The study, The nutrient composition of European ready meals: Protein, fat, total, carbohydrates and energy was conducted by scientists at Vienna University, funded by the European Commission’s Double Fresh project (contract no. FOOD-CT-2006-2318).
The scientists, led by Sonja Kanzler, said that to the best of their knowledge no studies using laboratory methods to assess the nutritional composition of continental European convenience foods and ready meals had been conducted before.
They analysed 32 chilled, frozen and heat-treated main-dish ready meals from Central and Northern Europe and the Benelux countries for their energy, protein, fat and carbohydrate content. The meals were regional favourites such as goulash with sausages and potatoes and roast pork with dumplings.
The research, published in Food Chemistry, found energy content of most of the analysed ready meals was within recommendations.
Half of the tested ready meals were too high in fat and too low in carbohydrates when compared to recommendations. Sauces on the meals contributed significantly to the fat and energy content of the meals.
Scientists analysed either two or five sub-samples from the same batch for each of meal and large variations in the nutrient compositions between packages of the same batch were found.
This might be due to the filling process, which led to different amounts of meal components being present, the study suggested.
For example, the first package of chicken curry with rice contained 200 g of chicken meat and curry sauce and 187 g of rice. The second package contained 15% less meat and sauce, and 17% more rice.
This inaccuracy led to differences in macronutrients and energy resulting in a high inter-package variation.
Between the five different packages of salmon with potatoes that were analysed, the sauce ranged from 67 g to 100 g. This led to a high variation of the nutrients, particularly the fat content.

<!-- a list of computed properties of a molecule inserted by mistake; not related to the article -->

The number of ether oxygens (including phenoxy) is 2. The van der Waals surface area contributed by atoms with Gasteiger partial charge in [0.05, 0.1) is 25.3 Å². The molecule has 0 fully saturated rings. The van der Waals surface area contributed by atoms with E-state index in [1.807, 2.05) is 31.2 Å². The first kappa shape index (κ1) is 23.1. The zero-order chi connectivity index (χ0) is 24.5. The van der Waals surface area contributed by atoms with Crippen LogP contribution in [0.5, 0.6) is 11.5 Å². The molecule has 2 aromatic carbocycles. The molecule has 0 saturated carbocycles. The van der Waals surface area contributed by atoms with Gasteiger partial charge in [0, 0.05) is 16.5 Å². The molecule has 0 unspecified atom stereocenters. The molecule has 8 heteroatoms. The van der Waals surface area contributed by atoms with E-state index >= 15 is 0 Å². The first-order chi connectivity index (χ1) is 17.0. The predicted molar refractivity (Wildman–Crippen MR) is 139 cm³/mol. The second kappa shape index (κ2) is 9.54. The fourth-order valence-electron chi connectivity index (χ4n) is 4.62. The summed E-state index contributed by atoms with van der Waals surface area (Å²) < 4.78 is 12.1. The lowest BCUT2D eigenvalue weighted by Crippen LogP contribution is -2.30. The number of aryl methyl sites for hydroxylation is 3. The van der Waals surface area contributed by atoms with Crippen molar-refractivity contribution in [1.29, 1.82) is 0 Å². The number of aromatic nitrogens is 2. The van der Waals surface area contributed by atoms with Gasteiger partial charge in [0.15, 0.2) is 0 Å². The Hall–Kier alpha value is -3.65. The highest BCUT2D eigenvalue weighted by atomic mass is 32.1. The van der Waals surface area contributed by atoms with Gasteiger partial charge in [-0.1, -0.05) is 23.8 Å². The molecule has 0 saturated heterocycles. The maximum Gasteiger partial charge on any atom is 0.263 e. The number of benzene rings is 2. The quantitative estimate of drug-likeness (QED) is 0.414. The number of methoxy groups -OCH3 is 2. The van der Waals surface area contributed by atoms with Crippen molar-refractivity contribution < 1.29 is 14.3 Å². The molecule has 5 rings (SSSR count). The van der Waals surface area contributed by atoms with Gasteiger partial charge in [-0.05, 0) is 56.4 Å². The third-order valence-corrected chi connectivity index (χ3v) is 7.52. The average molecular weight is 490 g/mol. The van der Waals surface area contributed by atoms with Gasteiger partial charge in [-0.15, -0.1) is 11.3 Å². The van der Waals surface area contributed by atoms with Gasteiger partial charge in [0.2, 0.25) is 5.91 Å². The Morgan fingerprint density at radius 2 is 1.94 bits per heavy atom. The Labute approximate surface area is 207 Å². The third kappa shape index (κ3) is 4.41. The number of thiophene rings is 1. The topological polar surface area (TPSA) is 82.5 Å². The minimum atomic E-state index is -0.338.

On the other hand, there were also examples for a more precise filling process found in other meals tested.
Seven meals were then reformulated by food manufacturers involved in the European Double Fresh Project and re-analysed to assess improvements in nutritional value.
But major limitations of the seven reformulations were observed. No nutritional experts were directly involved in the process of modifying the recipes and the focus of some producers was not only to optimise the nutritional value, but rather to ‘‘show’’ some improvements (e.g. by adding vegetables). They were also focused on extending shelf life and optimising sensory quality.
EU regulation No. 1169/2011 – FIC regulation
EU regulation No. 1169/2011 will require mandatory nutrient labels for all pre-packed foods, which could raise questions about quality control, in particular filling processes, to ensure trustworthy labels on packages, the study says.
The Provision of Food Information for Consumers (FIC) regulation will be useful for consumers only if additional food quality measurements are implemented by food manufacturers and checked by food safety authorities, the authors conclude.
In the UK, a processed food databank including on-pack levels of sodium, fat, sugar, and other nutrients from various processed foods, including some ready meals, has been established through the Food Standards Agency.
Source: Food Chemistry
Vol. 172, 1 April 2015, pp. 190–196; DOI: 10.1016/j.foodchem.2014.09.075
“The nutrient composition of European ready meals: Protein, fat, total carbohydrates and energy”
Authors: Sonja Kanzler, Martin Manschein, Guido Lammer, Karl-Heinz Wagner, Department of Nutritional Sciences, University of Vienna, Austria